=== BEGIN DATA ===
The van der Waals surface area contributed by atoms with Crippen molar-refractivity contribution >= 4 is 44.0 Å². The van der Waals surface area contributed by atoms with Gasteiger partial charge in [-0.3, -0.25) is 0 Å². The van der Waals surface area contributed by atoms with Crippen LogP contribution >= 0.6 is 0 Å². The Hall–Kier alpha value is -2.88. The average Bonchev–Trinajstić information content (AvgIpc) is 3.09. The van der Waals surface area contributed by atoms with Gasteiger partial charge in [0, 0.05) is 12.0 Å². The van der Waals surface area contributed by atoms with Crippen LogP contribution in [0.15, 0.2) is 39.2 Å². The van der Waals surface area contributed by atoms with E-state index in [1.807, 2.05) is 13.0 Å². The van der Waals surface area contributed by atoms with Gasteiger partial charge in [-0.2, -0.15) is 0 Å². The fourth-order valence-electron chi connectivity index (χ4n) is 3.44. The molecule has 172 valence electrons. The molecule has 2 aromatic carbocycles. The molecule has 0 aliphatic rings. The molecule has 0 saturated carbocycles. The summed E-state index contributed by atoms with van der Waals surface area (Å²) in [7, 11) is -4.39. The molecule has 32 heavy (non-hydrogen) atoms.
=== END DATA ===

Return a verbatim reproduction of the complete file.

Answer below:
The van der Waals surface area contributed by atoms with Crippen molar-refractivity contribution >= 4 is 44.0 Å². The van der Waals surface area contributed by atoms with Gasteiger partial charge in [-0.3, -0.25) is 0 Å². The van der Waals surface area contributed by atoms with Crippen LogP contribution >= 0.6 is 0 Å². The Hall–Kier alpha value is -2.88. The average Bonchev–Trinajstić information content (AvgIpc) is 3.09. The van der Waals surface area contributed by atoms with Gasteiger partial charge in [0, 0.05) is 12.0 Å². The van der Waals surface area contributed by atoms with Crippen LogP contribution in [0.15, 0.2) is 39.2 Å². The van der Waals surface area contributed by atoms with E-state index in [1.807, 2.05) is 13.0 Å². The van der Waals surface area contributed by atoms with Gasteiger partial charge in [-0.2, -0.15) is 0 Å². The fourth-order valence-electron chi connectivity index (χ4n) is 3.44. The molecule has 172 valence electrons. The molecule has 2 aromatic carbocycles. The molecule has 0 aliphatic rings. The molecule has 0 saturated carbocycles. The summed E-state index contributed by atoms with van der Waals surface area (Å²) in [7, 11) is -4.39. The molecule has 32 heavy (non-hydrogen) atoms.